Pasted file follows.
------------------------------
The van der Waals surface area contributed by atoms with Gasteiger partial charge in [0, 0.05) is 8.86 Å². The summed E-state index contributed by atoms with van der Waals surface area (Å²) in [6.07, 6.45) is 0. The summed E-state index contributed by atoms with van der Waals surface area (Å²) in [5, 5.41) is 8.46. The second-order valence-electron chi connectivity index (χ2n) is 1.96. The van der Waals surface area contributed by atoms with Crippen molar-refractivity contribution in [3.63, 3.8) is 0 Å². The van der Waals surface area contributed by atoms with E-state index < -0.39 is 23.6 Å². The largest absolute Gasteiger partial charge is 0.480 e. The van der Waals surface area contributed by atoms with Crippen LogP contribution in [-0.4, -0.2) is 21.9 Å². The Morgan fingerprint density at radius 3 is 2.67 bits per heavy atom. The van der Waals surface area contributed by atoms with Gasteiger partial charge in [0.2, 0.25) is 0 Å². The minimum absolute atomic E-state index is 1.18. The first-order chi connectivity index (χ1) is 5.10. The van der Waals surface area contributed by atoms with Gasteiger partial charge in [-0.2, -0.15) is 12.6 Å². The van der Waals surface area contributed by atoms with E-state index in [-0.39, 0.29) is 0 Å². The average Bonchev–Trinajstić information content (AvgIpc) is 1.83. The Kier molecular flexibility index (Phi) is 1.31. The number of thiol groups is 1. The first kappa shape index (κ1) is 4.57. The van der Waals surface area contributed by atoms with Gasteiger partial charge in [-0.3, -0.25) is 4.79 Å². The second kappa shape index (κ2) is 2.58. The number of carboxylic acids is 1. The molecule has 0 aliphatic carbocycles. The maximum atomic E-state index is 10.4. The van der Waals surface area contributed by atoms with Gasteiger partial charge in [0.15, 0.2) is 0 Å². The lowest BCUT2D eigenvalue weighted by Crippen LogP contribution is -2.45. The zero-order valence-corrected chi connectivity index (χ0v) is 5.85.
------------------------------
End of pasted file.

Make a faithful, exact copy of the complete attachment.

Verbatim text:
The van der Waals surface area contributed by atoms with Gasteiger partial charge in [0, 0.05) is 8.86 Å². The summed E-state index contributed by atoms with van der Waals surface area (Å²) in [6.07, 6.45) is 0. The summed E-state index contributed by atoms with van der Waals surface area (Å²) in [5, 5.41) is 8.46. The second-order valence-electron chi connectivity index (χ2n) is 1.96. The van der Waals surface area contributed by atoms with Crippen molar-refractivity contribution in [3.63, 3.8) is 0 Å². The van der Waals surface area contributed by atoms with E-state index < -0.39 is 23.6 Å². The largest absolute Gasteiger partial charge is 0.480 e. The van der Waals surface area contributed by atoms with Crippen LogP contribution in [-0.4, -0.2) is 21.9 Å². The Morgan fingerprint density at radius 3 is 2.67 bits per heavy atom. The van der Waals surface area contributed by atoms with Gasteiger partial charge in [0.2, 0.25) is 0 Å². The minimum absolute atomic E-state index is 1.18. The first-order chi connectivity index (χ1) is 5.10. The van der Waals surface area contributed by atoms with Gasteiger partial charge in [-0.2, -0.15) is 12.6 Å². The van der Waals surface area contributed by atoms with E-state index in [-0.39, 0.29) is 0 Å². The average Bonchev–Trinajstić information content (AvgIpc) is 1.83. The Kier molecular flexibility index (Phi) is 1.31. The number of thiol groups is 1. The first kappa shape index (κ1) is 4.57. The van der Waals surface area contributed by atoms with Gasteiger partial charge in [-0.3, -0.25) is 4.79 Å². The second kappa shape index (κ2) is 2.58. The number of carboxylic acids is 1. The molecule has 0 aliphatic carbocycles. The maximum atomic E-state index is 10.4. The van der Waals surface area contributed by atoms with Gasteiger partial charge in [0.15, 0.2) is 0 Å². The lowest BCUT2D eigenvalue weighted by Crippen LogP contribution is -2.45. The zero-order valence-corrected chi connectivity index (χ0v) is 5.85.